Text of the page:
TURN ON, TUNE IN, DROP OUT: Geraldine Ferraro was plugging her autobiography, Ferraro: My Story, due out in October, at the American Booksellers Association meeting in San Francisco. Looking back at her historic candidacy, she said, "If God had sat me down in front of the VCR and given me an advance look at the campaign, I would have said, 'God, could you do me a favor? Pick [San Francisco Mayor] Dianne [Feinstein].' " Ferraro was not worried that her Diet Pepsi ad, in conjunction with her book, makes her look mercenary. "Men have been making commercials for years," she said, specifically mentioning Howard Baker's commercial for USA Today. (Baker, who received no money for the ad, sits on the board of Gannett Co., which publishes the newspaper.) That advertisement, Ferraro argued, raises the specter of whether USA Today would endorse Baker if he runs for a major political office. "I don't think," she said with a smile, "Pepsi is going to endorse me if I run."

GOING FOR THE JOCK-ULAR: Sports announcer Howard Cosell says he's always being asked for advice, especially by college students, on how to break into the business. "I tell them to become gutteral illiterates and athletes who can throw, catch or run," he says. "The worst thing in the world is to be properly trained in journalism and communications. Then there's no room for them. It's a sad commentary, but it's true."

ACTING HER AGE: "I'd rather be called an old lady than a senior citizen." Thus spake Helen Hayes, who was in Chicago to hand out awards for film and TV shows with positive portrayals of old people. "Senior citizen, it's such a cosmetic word," she said, adding, "I'll be 85 in October. That's old! It's aged! Why not just say so? We should stop complaining about our age. It's like a thoughtless hiccup."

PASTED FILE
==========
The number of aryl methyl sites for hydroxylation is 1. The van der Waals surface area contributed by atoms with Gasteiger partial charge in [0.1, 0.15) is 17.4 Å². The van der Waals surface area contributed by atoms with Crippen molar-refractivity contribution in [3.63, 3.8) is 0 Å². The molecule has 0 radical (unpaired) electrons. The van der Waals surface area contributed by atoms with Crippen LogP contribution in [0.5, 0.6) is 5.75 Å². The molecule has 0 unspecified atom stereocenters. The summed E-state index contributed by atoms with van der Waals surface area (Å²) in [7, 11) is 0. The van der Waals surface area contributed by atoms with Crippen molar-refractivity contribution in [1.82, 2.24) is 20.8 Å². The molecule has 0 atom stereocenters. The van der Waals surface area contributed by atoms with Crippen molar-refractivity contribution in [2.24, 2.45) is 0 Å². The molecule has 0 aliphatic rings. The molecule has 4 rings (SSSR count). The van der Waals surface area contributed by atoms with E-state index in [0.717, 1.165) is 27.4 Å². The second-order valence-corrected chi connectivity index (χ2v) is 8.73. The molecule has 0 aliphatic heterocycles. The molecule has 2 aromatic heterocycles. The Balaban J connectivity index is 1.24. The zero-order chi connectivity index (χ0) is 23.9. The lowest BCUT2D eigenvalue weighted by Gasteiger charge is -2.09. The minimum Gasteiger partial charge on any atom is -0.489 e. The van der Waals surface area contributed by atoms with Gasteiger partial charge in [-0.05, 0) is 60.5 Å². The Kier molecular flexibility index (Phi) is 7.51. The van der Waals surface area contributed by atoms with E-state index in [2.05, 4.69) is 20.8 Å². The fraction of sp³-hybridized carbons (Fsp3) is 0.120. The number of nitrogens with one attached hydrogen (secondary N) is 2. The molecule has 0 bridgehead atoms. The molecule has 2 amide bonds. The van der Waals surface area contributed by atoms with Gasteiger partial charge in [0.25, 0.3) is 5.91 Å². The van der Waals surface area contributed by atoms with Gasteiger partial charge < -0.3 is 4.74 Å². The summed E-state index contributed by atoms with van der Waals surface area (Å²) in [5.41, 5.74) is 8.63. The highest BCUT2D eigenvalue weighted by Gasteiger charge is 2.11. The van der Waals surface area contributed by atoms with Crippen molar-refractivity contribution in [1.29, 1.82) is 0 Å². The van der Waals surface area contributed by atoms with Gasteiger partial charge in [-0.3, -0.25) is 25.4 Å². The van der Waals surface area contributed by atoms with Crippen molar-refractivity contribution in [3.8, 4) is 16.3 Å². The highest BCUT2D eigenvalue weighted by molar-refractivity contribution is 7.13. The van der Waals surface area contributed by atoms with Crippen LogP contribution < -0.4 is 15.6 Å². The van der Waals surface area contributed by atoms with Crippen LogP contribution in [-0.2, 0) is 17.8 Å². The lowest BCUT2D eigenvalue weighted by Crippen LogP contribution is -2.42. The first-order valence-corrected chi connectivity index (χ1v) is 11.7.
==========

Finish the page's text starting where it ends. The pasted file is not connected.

A BRIEF VACATION: After completing last season's episodes of Crazy Like a Fox, John Rubinstein caught the end of the cross-country ski season in Switzerland. When he returned he had some explaining to do to U.S. Customs officers. "I buy all of my underwear in Europe," Rubinstein says. "I always come back with suitcases full of briefs. It's not that they are more fashionable or stylish. They are just more...well, anatomically correct. I've never found a comfortable pair of American-made shorts." Tell that to Jim Palmer.

CAR-NAL KNOWLEDGE: Ah, yes, here we have veteran actor James Stewart recalling Hollywood's golden era. "Those were great days with real stars," he told London's Daily Express. "There was more charisma and much more romance. We didn't go in for showing a lady's, um, breasts, and all this naked stuff—rolling in and out of bed and everything. But we could get a lot of romance out of just kissing a girl in the back of a car. I remember being in a film with Jean Harlow, and although Clark Gable got her, I got to kiss her goodbye in the back of his car. And when Jean Harlow kissed, I tell you, you knew you'd been kissed!"

WELCOME TO THE BIG TIME: Dom DeLuise—in Washington to attend a benefit for Ford's Theatre—was bubbling with excitement, having just had his star placed on the Hollywood Walk of Fame. "I'm right next to Marlon Brando," he said. "I'm very big, Marlon Brando's very big, but they compromised because they didn't want the cars to go smashing into the buildings. So they put Orson Welles and Shelley Winters on the other side, to balance out the street."